I have happy and sad news.
My two-decade tenure as a theater critic — for Scene and for my blog Rave and Pan — has come to an end. I have accepted the challenging and important position of executive director of Literary Cleveland. (More about that below.)
I'd like to take this opportunity to thank the editor of Scene, Vince Grzegorek, my previous editors, and all the staff members for their unwavering support over the years.
As I leave this particular stage of mine, I'd like to share some of my thoughts, both positive and negative, that have occurred to me over the years. It's not easy to select, since I've written, on average, two or three full reviews every week for almost 20 years. That amounts to more than 100 reviews a year, for a career total exceeding 2,000.
So, for handy reference, I have divided my parting musings into three categories: Pet Peeves, a Lethal Pan?, and Glorious Raves
PET PEEVE ABOUT CRITICS
The "Oh, Aren't I Clever!" Critic
I hate it when a critic tries to demonstrate how deft they are with wordplay, trying to show off their questionable writing ability. For instance, if a play involves a certain topic, a critic might be tempted to employ lots of puns about and references to that topic.
I parodied this syndrome years ago in my review of the car-centric play Autobahn by Neil LaBute.
"In Autobahn, playwright-driver LaBute doesn't buckle his seatbelt of authorial restraint inside this hard-to-control vehicle, so that after side-swiping logic and T-boning credibility, his theatrical hopes crash through the windshield of self-indulgence, leaving his outlaw reputation bleeding on the pavement of overly condensed inanity."
In short, don't do that. Please.
PET PEEVE ABOUT THEATERGOERS
The Hard Candy Problem
Once the play starts, don't open that piece of hard candy! Ever! There are live actors on stage, performing for you. You're not in a movie theater watching filmed actors with 20-foot-tall speakers booming ear-shattering sound effects. Respect the space you're sharing with artists who are working their asses off to entertain you.
My feelings on this topic are best expressed in a poem I wrote, titled "Crinkle." Here is an excerpt:
She unfolds a hard candy wrapper with the patience of a bomb demolition expert, exposing just the next small plastic fold, its tiny wrinkle-crinkle now mocking me and my impotence to stop it. And on it goes, crinkle after hellacious crinkle.
I lean forward to make visual contact, to embarrass her. But she is absorbed in the play — oblivious! —her wrinkle-undoing crinkle fingers operating independently of her small, nut-sized brain.
Each ensuing crinkle now erupts like a small glass explosion in my head, leaving shards that cut and bleed.
So if you see me in a theater, and you have hard candy that has not been thoughtfully unwrapped and then re-wrapped beforehand in a cotton handkerchief, be advised. I know who you are, I am filled with dread intent, and I will take action. The crinkle ...stops here!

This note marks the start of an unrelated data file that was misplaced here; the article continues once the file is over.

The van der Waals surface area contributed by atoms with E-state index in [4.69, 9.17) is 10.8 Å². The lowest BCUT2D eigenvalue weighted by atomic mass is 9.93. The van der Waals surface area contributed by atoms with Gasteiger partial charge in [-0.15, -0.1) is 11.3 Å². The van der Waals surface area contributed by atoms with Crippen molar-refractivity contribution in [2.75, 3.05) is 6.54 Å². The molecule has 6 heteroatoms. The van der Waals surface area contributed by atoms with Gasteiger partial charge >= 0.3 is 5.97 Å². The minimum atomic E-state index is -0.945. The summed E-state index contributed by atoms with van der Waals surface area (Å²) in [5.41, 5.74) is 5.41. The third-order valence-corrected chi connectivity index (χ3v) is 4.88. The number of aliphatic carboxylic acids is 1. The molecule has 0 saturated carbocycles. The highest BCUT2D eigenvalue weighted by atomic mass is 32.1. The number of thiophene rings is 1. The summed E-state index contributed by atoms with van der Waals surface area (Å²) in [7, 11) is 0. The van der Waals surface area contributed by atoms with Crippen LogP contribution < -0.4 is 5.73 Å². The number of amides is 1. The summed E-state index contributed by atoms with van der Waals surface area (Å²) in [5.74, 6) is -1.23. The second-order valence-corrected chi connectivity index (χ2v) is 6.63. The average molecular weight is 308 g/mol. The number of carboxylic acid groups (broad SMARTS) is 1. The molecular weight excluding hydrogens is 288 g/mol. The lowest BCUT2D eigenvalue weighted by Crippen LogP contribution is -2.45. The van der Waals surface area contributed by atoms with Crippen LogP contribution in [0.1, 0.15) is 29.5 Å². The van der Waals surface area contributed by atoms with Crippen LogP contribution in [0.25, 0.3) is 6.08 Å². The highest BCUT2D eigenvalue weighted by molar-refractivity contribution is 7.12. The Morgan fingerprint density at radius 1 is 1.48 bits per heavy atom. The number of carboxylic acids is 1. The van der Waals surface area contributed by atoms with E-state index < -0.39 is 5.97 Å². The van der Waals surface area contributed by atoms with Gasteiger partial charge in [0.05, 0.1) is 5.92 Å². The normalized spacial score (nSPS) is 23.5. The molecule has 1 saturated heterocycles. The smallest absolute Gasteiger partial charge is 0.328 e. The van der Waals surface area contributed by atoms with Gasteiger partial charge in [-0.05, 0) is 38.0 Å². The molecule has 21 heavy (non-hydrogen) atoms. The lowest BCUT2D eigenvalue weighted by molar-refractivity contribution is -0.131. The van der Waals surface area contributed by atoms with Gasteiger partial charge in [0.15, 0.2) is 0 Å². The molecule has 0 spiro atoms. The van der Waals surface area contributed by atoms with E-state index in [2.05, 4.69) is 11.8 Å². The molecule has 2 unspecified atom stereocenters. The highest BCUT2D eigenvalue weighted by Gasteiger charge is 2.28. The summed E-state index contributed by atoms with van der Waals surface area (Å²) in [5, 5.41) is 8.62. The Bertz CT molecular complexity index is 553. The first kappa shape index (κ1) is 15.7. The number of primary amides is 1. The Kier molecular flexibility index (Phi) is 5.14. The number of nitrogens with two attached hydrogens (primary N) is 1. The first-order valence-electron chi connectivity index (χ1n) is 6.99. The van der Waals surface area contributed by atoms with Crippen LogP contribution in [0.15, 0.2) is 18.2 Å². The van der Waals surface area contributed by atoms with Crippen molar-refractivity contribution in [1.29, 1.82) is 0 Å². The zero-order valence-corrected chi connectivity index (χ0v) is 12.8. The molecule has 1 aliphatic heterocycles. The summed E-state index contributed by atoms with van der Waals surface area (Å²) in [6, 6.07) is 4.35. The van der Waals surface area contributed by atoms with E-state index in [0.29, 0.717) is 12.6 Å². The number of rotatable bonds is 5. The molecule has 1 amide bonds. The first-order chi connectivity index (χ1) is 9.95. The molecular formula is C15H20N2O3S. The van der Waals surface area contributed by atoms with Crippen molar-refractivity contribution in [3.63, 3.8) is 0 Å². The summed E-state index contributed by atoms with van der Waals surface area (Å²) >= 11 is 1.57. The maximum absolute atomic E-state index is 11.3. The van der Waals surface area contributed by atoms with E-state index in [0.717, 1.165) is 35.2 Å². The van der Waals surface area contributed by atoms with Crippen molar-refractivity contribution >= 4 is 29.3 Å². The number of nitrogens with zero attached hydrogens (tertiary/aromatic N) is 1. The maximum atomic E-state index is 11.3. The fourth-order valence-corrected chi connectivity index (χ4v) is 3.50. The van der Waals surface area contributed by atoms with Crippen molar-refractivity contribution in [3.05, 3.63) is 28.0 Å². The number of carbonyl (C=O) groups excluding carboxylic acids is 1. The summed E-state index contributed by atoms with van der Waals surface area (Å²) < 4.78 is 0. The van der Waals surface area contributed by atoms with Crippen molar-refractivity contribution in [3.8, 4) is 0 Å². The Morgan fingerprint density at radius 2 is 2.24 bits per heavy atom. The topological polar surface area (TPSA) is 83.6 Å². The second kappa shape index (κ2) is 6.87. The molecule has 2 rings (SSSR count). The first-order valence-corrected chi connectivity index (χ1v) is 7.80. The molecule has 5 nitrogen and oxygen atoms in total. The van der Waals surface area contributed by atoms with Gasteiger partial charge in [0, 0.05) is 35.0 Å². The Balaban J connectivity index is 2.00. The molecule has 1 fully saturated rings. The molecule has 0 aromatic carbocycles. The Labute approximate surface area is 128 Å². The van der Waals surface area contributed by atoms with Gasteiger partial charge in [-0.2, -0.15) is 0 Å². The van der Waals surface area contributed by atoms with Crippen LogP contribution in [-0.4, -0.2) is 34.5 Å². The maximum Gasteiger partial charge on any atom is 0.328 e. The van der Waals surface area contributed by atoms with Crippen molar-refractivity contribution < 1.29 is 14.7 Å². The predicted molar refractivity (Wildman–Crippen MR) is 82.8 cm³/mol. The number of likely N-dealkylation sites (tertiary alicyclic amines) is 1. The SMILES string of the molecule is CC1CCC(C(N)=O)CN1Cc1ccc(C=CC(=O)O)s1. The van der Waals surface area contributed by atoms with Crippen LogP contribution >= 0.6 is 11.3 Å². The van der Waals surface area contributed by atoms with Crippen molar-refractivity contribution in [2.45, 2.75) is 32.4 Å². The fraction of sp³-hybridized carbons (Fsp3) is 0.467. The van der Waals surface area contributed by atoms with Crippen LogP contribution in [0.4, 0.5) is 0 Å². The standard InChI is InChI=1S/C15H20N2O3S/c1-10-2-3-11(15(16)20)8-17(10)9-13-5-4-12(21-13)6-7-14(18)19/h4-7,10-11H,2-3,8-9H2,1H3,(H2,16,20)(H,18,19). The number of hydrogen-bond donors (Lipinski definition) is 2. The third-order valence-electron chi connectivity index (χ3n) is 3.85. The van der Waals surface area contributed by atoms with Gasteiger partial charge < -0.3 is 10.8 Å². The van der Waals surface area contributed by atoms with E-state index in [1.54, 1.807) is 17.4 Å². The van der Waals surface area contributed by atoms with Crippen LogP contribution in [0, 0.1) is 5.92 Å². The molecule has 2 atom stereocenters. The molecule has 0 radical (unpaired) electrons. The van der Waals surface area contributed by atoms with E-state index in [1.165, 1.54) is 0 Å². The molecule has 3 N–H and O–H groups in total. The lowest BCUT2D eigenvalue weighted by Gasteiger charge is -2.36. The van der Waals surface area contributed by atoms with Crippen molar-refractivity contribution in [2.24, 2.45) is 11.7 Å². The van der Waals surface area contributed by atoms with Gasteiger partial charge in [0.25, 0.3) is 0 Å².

PET PEEVE ABOUT THEATERS
If You Sell Snacks in Plastic Bags
Empty the contents of the just-purchased snack bag or candy bar into a paper towel, gather the four corners of the towel, and hand that to the hungry patron. Sure, we'll probably hear the dreaded Dorito crunch from a few seats away, but at least we will be spared the Crinkles from Hell.
No, I Didn't Kill a Theater with My Review
All critics find the need to write negative reviews. It comes with the territory. However, I didn't intend to shut down a theater with a review. Really, I didn't.
It was purely coincidental that, after my review appeared a dozen years ago, a local theater company called Fourth Wall Productions not only cancelled the play in question, the theater itself went out of existence. That review included observations such as:
"Billed as a satire, the script is sophomoric, pedantic, and numbingly repetitive. And those are its strong points ...
"If there's a microbe of an idea in here, it is methodically flattened by the playwright's inability to create a single believable scene ...The director seems as much at sea as the playwright, allowing his actors to yammer with a complete absence of pace, as if this were their first off-book rehearsal ... Sadly, the performers don't do much to enliven this walking coma."
And I concluded with, "This errant effort makes one wish that the company's name were literal — that there really were a fourth wall, preferably 3 feet thick and soundproof, separating the stage from the defenseless audience."
Hey, everybody's got an opinion. And over the years a multitude of mine were ...
Of Plays that Were So Great, They Could Change Your Life
So thank you! to Dobama, Cleveland Public Theatre, Cleveland Play House, Playhouse Square, None Too Fragile, Blank Canvas, Beck Center, Cesear's Forum, Ensemble, Porthouse, Mercury, Convergence-Continuum, CleveShakes, Cain Park, Great Lakes, Ohio Shakespeare Fest, Lakeland, Oberlin, Baldwin Wallace, New World Performance Lab, and others.
We live in a rich and bounteous theater area, so go out and enjoy it all! I know I will.
And by the way, I invite you to become a member, a donor, or a participant in the programs of Literary Cleveland. That's where I will now be spending my days happily immersed in supporting, encouraging and motivating local writers and readers. For more information, visit litcleveland.org.
See you there!